The look on my girls faces when I came out of the woods did it for me. I was broken and battered and my legs were totally shredded (it's the only word I can think of to describe that pain), but it all went away when I saw my girls yelling my name. I picked up Daizi and asked Lizzie and Jazzy to cross the finish line with me. It's a moment I will remember for the rest of my life. All of the people had left, there were only about 4 people at the finish line waiting on the last round of runners and I wouldn't have wanted it any other way.

My girls ran across the finish line with me! They skipped and ran beside me the whole way and was asking all kinds of questions. I answered them and told them how much I missed them all day. They kept reminding me that I was gone a long time. Jazzy said "Daddy, what took you so long?" and Lizzie said "Jazzy, he just ran 26 miles.". The funniest part of that whole little conversation was that the only reason Lizzie knew is because I told her the night before in the tent while Jazzy was sleeping. :) Lizzie doesn't even know what "26 miles" means, but she sure said it like she did. :)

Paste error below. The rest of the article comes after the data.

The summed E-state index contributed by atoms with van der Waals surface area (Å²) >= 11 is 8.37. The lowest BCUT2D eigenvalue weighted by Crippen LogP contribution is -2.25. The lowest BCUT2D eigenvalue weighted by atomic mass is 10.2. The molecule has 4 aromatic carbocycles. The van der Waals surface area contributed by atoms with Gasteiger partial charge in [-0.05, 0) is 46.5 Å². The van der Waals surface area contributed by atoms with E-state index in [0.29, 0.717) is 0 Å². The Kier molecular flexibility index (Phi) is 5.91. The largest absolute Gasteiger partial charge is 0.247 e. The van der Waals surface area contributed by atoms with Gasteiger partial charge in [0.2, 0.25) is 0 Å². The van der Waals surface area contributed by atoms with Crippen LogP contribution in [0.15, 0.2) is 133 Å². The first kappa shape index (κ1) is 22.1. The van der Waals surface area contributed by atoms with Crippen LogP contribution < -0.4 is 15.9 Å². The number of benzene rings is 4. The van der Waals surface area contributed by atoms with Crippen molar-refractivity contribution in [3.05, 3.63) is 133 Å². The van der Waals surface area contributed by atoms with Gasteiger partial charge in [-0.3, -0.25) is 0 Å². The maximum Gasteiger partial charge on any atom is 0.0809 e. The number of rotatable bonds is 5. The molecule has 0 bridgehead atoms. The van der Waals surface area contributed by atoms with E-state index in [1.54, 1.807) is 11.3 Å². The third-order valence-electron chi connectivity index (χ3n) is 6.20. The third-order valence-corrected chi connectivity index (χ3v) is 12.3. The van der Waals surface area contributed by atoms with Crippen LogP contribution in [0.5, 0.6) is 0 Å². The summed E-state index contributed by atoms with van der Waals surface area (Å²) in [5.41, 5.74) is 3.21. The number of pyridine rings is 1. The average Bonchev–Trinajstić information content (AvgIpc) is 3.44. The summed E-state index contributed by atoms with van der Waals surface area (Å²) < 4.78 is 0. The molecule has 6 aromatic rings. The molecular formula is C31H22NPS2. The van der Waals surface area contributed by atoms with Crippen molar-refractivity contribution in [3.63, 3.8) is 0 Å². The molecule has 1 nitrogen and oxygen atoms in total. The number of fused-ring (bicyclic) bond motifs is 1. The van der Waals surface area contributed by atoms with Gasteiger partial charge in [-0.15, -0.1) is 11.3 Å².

The picture above is from behind, but I can't wait to get my finish line photo (from camera dude on the left) so I can buy it, blow it up, and mount it on my wall for all to see. I'll look at it whenever I feel like I'm having a bad day and it will mean more to me than anyone reading this could ever understand. My girls don't know how awesome it was that they crossed the finish line with me. What was fun for them is a lifelong memory for me.

The Finish
After I crossed the finish line I put down Daizi and walked out into the freezing lake (socks, shoes, and all) and gave my legs a bit of relief while I let all of my emotions go. Jennifer was standing up on the shoreline with the girls and I think she realized what this thing meant to me. I did it.

Thursday, April 24, 2008

T Minus Three Days

In 3 days, I'll be running my first marathon up in Pinckney, Michigan. Tyler and I rode the course on our bikes so I know exactly what to expect. I've trained about as well as I can for it considering my slew of injuries this year. I'm pretty excited that it's finally here to say the least!